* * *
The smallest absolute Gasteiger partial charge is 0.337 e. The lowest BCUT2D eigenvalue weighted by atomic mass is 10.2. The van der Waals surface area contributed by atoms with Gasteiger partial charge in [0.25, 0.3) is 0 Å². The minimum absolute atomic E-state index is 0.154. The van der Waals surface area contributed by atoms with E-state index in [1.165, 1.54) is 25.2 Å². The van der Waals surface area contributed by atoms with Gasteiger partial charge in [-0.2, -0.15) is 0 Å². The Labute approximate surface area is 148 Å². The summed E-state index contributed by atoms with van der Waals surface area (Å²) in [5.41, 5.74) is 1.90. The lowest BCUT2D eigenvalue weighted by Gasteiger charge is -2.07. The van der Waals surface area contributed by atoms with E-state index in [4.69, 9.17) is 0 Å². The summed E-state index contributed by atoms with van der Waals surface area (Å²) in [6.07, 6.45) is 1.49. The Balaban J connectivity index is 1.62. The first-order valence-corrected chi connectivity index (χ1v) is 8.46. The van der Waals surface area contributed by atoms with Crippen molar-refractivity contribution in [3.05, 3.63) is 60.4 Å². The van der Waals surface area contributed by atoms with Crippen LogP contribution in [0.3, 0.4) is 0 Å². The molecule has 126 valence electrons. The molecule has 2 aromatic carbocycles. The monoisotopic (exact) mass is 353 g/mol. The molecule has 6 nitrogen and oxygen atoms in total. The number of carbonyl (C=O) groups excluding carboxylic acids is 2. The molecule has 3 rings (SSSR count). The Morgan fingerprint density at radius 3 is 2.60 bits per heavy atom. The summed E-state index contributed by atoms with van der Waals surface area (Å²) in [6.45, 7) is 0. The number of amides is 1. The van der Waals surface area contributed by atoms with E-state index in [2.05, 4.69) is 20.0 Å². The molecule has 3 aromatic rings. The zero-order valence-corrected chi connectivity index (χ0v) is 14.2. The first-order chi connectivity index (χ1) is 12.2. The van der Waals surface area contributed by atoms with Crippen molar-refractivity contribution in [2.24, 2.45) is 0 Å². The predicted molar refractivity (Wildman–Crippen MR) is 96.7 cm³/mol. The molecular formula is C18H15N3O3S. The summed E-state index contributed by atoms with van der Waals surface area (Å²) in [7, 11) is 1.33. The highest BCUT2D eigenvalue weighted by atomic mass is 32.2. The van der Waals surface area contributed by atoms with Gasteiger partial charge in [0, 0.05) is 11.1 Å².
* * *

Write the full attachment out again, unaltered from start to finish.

The smallest absolute Gasteiger partial charge is 0.337 e. The lowest BCUT2D eigenvalue weighted by atomic mass is 10.2. The van der Waals surface area contributed by atoms with Gasteiger partial charge in [0.25, 0.3) is 0 Å². The minimum absolute atomic E-state index is 0.154. The van der Waals surface area contributed by atoms with E-state index in [1.165, 1.54) is 25.2 Å². The van der Waals surface area contributed by atoms with Gasteiger partial charge in [-0.2, -0.15) is 0 Å². The Labute approximate surface area is 148 Å². The summed E-state index contributed by atoms with van der Waals surface area (Å²) in [5.41, 5.74) is 1.90. The lowest BCUT2D eigenvalue weighted by Gasteiger charge is -2.07. The van der Waals surface area contributed by atoms with E-state index in [4.69, 9.17) is 0 Å². The summed E-state index contributed by atoms with van der Waals surface area (Å²) in [6.07, 6.45) is 1.49. The Balaban J connectivity index is 1.62. The first-order valence-corrected chi connectivity index (χ1v) is 8.46. The van der Waals surface area contributed by atoms with Crippen molar-refractivity contribution in [3.05, 3.63) is 60.4 Å². The van der Waals surface area contributed by atoms with Crippen LogP contribution in [0.3, 0.4) is 0 Å². The molecule has 126 valence electrons. The molecule has 2 aromatic carbocycles. The monoisotopic (exact) mass is 353 g/mol. The molecule has 6 nitrogen and oxygen atoms in total. The number of carbonyl (C=O) groups excluding carboxylic acids is 2. The molecule has 3 rings (SSSR count). The Morgan fingerprint density at radius 3 is 2.60 bits per heavy atom. The summed E-state index contributed by atoms with van der Waals surface area (Å²) in [6.45, 7) is 0. The number of amides is 1. The van der Waals surface area contributed by atoms with E-state index in [2.05, 4.69) is 20.0 Å². The molecule has 3 aromatic rings. The zero-order valence-corrected chi connectivity index (χ0v) is 14.2. The first-order chi connectivity index (χ1) is 12.2. The van der Waals surface area contributed by atoms with Crippen molar-refractivity contribution in [2.24, 2.45) is 0 Å². The predicted molar refractivity (Wildman–Crippen MR) is 96.7 cm³/mol. The molecular formula is C18H15N3O3S. The summed E-state index contributed by atoms with van der Waals surface area (Å²) in [7, 11) is 1.33. The highest BCUT2D eigenvalue weighted by atomic mass is 32.2. The van der Waals surface area contributed by atoms with Gasteiger partial charge in [0, 0.05) is 11.1 Å².